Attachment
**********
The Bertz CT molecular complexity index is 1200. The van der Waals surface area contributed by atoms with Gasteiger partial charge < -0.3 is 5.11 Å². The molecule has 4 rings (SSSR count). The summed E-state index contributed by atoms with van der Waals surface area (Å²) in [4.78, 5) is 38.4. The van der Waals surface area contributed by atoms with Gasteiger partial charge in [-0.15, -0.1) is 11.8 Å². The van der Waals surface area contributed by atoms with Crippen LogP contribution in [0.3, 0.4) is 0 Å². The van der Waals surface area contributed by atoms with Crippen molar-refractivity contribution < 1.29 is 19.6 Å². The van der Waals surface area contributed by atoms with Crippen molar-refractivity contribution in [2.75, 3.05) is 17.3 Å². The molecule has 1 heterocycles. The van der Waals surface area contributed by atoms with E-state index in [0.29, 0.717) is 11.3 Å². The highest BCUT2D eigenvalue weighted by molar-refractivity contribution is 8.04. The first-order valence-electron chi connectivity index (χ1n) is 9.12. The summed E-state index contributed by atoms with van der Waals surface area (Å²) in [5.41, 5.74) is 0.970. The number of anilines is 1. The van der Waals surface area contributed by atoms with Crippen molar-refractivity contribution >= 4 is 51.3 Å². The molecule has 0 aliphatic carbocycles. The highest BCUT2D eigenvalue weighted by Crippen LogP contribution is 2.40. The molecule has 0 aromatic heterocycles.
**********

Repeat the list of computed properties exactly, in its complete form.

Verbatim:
The Bertz CT molecular complexity index is 1200. The van der Waals surface area contributed by atoms with Gasteiger partial charge < -0.3 is 5.11 Å². The molecule has 4 rings (SSSR count). The summed E-state index contributed by atoms with van der Waals surface area (Å²) in [4.78, 5) is 38.4. The van der Waals surface area contributed by atoms with Gasteiger partial charge in [-0.15, -0.1) is 11.8 Å². The van der Waals surface area contributed by atoms with Crippen LogP contribution in [0.3, 0.4) is 0 Å². The van der Waals surface area contributed by atoms with Crippen molar-refractivity contribution < 1.29 is 19.6 Å². The van der Waals surface area contributed by atoms with Crippen molar-refractivity contribution in [2.75, 3.05) is 17.3 Å². The molecule has 1 heterocycles. The van der Waals surface area contributed by atoms with E-state index in [0.29, 0.717) is 11.3 Å². The highest BCUT2D eigenvalue weighted by molar-refractivity contribution is 8.04. The first-order valence-electron chi connectivity index (χ1n) is 9.12. The summed E-state index contributed by atoms with van der Waals surface area (Å²) in [5.41, 5.74) is 0.970. The number of anilines is 1. The van der Waals surface area contributed by atoms with Crippen molar-refractivity contribution >= 4 is 51.3 Å². The molecule has 0 aliphatic carbocycles. The highest BCUT2D eigenvalue weighted by Crippen LogP contribution is 2.40. The molecule has 0 aromatic heterocycles.